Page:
How To Make Your Own Steadicam Rig at DVinfo.net

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Old April 2nd, 2006, 03:36 AM   #1
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How To Make Your Own Steadicam Rig

As we all have come to find out, steadicams are extremely expensive. The individuals/companies that sell these rigs know only a handful of people know how to make their own rigs, so they can charge as much as they want.

If you're looking for solutions to your steadicam woes, look no further.

I have several rig designs available to share. Although most are for relatively light camcorders, a handful are specifically for heavier systems like the XL2.

If you folks are interested I'll be more than happy to start posting all the designs. The great thing is that as we all share, hopefully we can combine our expertise and improve the rigs.

If you'd like me to start posting please email me at kellhound1@gmail.com.
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Old April 2nd, 2006, 07:44 AM   #2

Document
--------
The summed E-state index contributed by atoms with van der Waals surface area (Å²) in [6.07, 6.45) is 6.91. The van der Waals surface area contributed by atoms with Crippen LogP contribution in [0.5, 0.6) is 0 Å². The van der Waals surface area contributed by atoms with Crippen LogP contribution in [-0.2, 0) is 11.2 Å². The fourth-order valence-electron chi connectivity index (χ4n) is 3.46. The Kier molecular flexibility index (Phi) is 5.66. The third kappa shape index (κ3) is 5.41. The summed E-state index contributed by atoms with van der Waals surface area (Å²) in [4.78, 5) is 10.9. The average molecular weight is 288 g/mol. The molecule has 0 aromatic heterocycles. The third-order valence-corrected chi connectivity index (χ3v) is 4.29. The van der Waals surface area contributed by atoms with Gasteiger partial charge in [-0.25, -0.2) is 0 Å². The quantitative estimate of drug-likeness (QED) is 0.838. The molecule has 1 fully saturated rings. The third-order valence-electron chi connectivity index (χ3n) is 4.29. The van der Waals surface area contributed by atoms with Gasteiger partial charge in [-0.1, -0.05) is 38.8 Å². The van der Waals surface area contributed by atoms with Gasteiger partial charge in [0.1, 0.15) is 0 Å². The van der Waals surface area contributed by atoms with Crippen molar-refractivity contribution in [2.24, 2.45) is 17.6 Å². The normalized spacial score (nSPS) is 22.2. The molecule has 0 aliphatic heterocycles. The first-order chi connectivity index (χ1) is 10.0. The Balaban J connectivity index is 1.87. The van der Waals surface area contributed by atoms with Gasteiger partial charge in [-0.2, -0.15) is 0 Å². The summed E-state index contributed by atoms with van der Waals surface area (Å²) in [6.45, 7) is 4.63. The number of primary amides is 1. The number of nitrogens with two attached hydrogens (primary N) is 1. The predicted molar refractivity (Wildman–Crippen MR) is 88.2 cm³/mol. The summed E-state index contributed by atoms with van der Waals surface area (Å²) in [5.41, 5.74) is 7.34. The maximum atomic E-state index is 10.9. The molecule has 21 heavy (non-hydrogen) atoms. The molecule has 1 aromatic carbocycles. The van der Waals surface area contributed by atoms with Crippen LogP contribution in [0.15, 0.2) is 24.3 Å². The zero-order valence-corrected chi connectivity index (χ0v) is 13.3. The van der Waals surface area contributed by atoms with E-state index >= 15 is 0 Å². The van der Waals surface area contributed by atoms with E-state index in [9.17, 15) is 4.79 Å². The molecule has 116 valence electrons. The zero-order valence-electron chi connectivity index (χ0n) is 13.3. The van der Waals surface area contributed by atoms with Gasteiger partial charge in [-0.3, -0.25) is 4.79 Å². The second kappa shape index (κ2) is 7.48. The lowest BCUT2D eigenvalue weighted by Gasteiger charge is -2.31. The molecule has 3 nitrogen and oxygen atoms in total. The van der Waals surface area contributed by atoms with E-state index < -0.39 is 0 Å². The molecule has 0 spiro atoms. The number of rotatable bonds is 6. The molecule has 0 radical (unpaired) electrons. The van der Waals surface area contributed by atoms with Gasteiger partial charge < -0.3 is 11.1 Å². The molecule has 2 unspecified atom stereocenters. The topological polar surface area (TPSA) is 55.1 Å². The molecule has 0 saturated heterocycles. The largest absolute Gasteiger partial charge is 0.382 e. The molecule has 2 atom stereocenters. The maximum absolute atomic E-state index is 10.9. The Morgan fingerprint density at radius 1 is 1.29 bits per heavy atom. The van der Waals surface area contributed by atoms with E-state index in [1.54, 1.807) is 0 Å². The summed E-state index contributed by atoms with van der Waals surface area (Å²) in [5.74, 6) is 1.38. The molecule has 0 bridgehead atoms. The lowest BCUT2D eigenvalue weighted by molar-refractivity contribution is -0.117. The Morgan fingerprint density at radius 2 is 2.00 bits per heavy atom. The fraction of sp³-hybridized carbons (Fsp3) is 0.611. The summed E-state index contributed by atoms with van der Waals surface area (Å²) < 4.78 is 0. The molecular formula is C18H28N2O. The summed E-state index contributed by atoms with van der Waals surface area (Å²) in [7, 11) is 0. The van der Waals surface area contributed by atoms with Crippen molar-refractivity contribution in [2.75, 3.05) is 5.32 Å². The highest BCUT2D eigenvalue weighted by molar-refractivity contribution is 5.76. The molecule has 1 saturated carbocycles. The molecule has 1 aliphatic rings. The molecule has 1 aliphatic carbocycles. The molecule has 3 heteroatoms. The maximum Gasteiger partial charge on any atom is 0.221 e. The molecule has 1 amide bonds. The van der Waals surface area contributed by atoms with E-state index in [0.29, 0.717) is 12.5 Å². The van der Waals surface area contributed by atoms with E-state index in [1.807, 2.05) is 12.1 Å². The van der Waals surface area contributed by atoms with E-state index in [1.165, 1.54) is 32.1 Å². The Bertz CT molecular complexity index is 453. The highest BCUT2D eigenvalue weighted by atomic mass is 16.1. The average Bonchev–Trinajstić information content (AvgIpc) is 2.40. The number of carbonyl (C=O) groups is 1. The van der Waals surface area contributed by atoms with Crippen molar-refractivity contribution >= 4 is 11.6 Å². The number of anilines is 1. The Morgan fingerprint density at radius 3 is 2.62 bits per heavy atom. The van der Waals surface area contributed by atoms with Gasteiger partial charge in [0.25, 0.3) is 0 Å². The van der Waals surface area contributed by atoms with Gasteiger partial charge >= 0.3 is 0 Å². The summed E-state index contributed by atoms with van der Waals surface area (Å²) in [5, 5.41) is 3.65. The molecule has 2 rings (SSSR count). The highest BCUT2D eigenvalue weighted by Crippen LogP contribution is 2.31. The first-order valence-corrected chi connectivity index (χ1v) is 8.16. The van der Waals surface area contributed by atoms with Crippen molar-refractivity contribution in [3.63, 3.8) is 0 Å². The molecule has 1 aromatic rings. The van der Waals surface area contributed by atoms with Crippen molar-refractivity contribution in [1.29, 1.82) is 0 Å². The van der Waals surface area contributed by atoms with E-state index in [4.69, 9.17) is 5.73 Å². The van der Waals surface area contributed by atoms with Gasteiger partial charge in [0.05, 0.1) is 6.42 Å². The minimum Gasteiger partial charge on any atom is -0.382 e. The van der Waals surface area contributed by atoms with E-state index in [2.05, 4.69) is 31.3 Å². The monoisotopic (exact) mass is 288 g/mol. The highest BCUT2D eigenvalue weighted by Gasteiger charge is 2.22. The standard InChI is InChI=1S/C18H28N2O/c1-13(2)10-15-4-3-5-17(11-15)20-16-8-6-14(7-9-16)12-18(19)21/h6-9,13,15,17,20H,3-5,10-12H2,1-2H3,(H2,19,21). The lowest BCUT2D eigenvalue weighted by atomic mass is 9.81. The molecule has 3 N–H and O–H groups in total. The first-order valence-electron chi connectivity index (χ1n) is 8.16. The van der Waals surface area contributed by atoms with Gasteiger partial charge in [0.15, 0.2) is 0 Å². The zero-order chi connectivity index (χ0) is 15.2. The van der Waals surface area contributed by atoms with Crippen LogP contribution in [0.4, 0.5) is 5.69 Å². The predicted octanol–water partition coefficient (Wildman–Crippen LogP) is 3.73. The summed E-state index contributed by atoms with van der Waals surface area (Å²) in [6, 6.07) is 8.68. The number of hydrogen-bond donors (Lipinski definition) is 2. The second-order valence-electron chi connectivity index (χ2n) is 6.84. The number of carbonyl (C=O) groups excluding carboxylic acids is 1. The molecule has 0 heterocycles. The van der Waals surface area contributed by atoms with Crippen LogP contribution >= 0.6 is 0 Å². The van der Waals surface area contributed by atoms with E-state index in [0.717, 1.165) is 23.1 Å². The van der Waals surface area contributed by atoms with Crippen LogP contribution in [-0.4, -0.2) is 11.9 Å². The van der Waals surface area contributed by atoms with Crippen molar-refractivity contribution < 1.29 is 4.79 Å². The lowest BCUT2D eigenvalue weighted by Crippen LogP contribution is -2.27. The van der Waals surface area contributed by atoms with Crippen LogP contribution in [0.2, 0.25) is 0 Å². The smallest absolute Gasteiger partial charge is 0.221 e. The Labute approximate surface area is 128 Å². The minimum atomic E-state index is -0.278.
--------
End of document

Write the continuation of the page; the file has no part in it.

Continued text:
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Hi ! I'm very interested to see your designs , so please post it !
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Old April 2nd, 2006, 10:21 AM   #3
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Steadicam's are expensive for a reason.

A Steadicam (or any other rig) costs what is sensible, based on the cost of making the rig (NOT cheap) plus enough to make a little money, but remain competetive.
If you don't understand the costs, then you can have no hope of understanding the value or the rig itself either.

And if you want to find out what it costs to build even a working, let alone a good rig, go over to www.homebuiltstabilizers.com and take a look around. Thoguh admitedly many people there haven't ever flown a real one.


If you have designs you want to share, why not just post them instead of asking people to e-mail you? I'm a little suspicious.


- Mikko

Last edited by Mikko Wilson; April 2nd, 2006 at 03:36 PM.
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Old April 2nd, 2006, 11:33 AM   #4
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These plans obviously won't give you the same thing a $60,000 rig will, but they'll do the job. And the cheapest rig so far is one priced at $1,000, minus the vest and arm. Of course, there are the cheaper $300 versions, but they're made with the same type of plans I'm posting. So, if you're happy to spend that kind of cash, go right ahead. But don't waste other people's time by trying to bash their open forum and sharing of ideas.
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Old April 2nd, 2006, 11:38 AM   #5